Texans no longer need a referral from a physician to see a physical therapist, making the Lone Star state the 49th in the country to adopt the change.
Since its passing, House Bill 29 has become one of the hundreds of laws that recently went into effect as of Sept. 1 and Guadalupe Regional Medical Center Physical Therapist Barry Jackson says it’s is a long time coming.
“It’s taken at least 15 to 20 years to really get some traction and we’ve finally gotten the support that we were looking for the change,” Jackson said. “Sometimes there’s a lot of heavy dollars involved when you get a law or a proposed law that gets into a committee. And, if the right person is sitting on that committee, the end result that may affect their bottom line, they’re not going to push that committee and that’s just how these laws work.”
Prior to the change, patients could wait months before seeing a physical therapist leaving them to suffer more pain in the process, Jackson said.
“In the past, patients would visit a physician for any ache or pain,” Jackson said. “From there they would get a referral to a specialist, and what this did was it accrued a lot of time. If you go in with a knee problem and your family practitioner sends you to an orthopedic surgeon, that could take four to six weeks… Then they try different things and eventually it could take eight to 10 weeks before a patient would get to see the physical therapist because the requirement was nonsurgical.”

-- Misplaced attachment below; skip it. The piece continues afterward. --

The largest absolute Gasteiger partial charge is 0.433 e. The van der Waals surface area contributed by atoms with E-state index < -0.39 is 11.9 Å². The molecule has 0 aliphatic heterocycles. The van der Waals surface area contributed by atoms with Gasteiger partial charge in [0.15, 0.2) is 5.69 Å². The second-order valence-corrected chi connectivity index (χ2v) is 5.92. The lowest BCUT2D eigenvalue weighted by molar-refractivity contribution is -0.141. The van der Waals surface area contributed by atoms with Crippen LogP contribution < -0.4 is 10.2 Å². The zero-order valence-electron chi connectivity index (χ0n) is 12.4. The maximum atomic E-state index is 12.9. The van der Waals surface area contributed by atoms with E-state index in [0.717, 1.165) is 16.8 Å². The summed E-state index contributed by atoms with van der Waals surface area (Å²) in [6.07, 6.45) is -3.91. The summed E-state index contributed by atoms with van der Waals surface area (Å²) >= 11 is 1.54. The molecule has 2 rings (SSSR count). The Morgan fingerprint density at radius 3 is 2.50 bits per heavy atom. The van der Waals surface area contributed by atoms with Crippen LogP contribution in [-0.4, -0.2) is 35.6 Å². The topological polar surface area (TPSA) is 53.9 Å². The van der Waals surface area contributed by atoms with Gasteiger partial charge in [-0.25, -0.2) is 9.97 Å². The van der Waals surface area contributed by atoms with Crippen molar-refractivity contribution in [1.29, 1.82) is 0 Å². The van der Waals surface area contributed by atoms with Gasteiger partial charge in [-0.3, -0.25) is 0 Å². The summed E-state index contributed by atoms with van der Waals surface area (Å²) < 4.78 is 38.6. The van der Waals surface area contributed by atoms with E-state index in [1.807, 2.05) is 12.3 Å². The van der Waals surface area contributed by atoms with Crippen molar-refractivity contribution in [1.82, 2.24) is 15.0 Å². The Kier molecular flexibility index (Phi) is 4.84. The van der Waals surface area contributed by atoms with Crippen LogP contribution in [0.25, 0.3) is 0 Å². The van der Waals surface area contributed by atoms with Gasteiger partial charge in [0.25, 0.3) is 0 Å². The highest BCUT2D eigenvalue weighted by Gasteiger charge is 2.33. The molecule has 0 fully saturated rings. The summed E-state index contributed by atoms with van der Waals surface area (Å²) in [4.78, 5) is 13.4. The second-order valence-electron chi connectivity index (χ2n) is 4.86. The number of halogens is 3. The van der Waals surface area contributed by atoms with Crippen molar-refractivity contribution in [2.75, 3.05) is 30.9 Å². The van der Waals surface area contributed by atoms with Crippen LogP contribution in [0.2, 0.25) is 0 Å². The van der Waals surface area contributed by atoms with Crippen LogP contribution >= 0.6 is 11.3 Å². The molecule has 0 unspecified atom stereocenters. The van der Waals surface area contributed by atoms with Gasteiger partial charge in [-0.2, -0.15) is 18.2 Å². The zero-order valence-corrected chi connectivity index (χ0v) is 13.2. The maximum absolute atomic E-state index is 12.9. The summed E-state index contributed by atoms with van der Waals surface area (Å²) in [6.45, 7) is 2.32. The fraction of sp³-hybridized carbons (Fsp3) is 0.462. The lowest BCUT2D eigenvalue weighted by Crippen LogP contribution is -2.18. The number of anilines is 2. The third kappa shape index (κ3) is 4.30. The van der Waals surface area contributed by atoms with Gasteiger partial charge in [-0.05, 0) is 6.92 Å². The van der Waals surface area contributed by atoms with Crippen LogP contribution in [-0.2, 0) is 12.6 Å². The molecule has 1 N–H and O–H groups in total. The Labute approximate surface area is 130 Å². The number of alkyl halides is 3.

Streamlining the time to see a physical therapist can help a lot of people with different ailments, he said.
“Some of the people this could help the most are those with neuromuscular or orthopedic pains or common aches and pains,” he said. “Another example is they’ve shown research that physical therapy helps with the decreased use of opioids. So if we can get in quicker and work on that pain management without using medications, then there is a definite positive.”
Although the new law allows patients to seek treatment from a licensed physical therapist directly, it does limit that treatment to 10 days before a referral from a physician is needed.
“It would be nice to have direct access and not be restricted to 10 business days,” Jackson said. “It’d be nice for patients to come in and let us treat them and then just keep the physician updated. We have the knowledge base that if we’re not going to see changes in two or three weeks, then we’re not going to continue to treat. It’s kind of like banging your head into the wall.”
Limitations aside, Jackson says that the passing of House Bill 29 is a step in the right direction for Texas and will serve as an example for residents throughout the state that physical therapists are ready, willing and able, to help people in need.
“I think in the long run, Texans are going to benefit greatly from this just as the other states have benefited with direct access,” Jackson said.